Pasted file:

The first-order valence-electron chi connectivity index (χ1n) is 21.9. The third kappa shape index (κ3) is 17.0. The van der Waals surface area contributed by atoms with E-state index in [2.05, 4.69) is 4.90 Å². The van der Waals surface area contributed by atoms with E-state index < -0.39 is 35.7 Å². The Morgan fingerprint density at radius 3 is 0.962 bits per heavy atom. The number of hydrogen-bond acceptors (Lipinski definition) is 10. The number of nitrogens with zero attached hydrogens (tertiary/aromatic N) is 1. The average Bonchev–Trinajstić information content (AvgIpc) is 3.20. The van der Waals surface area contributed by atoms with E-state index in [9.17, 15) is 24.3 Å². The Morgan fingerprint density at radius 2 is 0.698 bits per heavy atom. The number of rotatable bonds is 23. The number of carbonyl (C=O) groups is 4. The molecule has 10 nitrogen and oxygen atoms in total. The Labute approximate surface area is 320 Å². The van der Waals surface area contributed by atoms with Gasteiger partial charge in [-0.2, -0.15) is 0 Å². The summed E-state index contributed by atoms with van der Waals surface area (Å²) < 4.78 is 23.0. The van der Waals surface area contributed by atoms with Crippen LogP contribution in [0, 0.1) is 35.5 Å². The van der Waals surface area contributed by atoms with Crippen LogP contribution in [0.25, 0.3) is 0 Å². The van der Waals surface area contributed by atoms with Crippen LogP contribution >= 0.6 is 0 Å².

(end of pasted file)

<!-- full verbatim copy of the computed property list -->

The first-order valence-electron chi connectivity index (χ1n) is 21.9. The third kappa shape index (κ3) is 17.0. The van der Waals surface area contributed by atoms with E-state index in [2.05, 4.69) is 4.90 Å². The van der Waals surface area contributed by atoms with E-state index < -0.39 is 35.7 Å². The Morgan fingerprint density at radius 3 is 0.962 bits per heavy atom. The number of hydrogen-bond acceptors (Lipinski definition) is 10. The number of nitrogens with zero attached hydrogens (tertiary/aromatic N) is 1. The average Bonchev–Trinajstić information content (AvgIpc) is 3.20. The van der Waals surface area contributed by atoms with E-state index in [9.17, 15) is 24.3 Å². The Morgan fingerprint density at radius 2 is 0.698 bits per heavy atom. The number of rotatable bonds is 23. The number of carbonyl (C=O) groups is 4. The molecule has 10 nitrogen and oxygen atoms in total. The Labute approximate surface area is 320 Å². The van der Waals surface area contributed by atoms with Gasteiger partial charge in [-0.2, -0.15) is 0 Å². The summed E-state index contributed by atoms with van der Waals surface area (Å²) < 4.78 is 23.0. The van der Waals surface area contributed by atoms with Crippen LogP contribution in [0, 0.1) is 35.5 Å². The van der Waals surface area contributed by atoms with Crippen LogP contribution in [0.25, 0.3) is 0 Å². The van der Waals surface area contributed by atoms with Crippen LogP contribution >= 0.6 is 0 Å².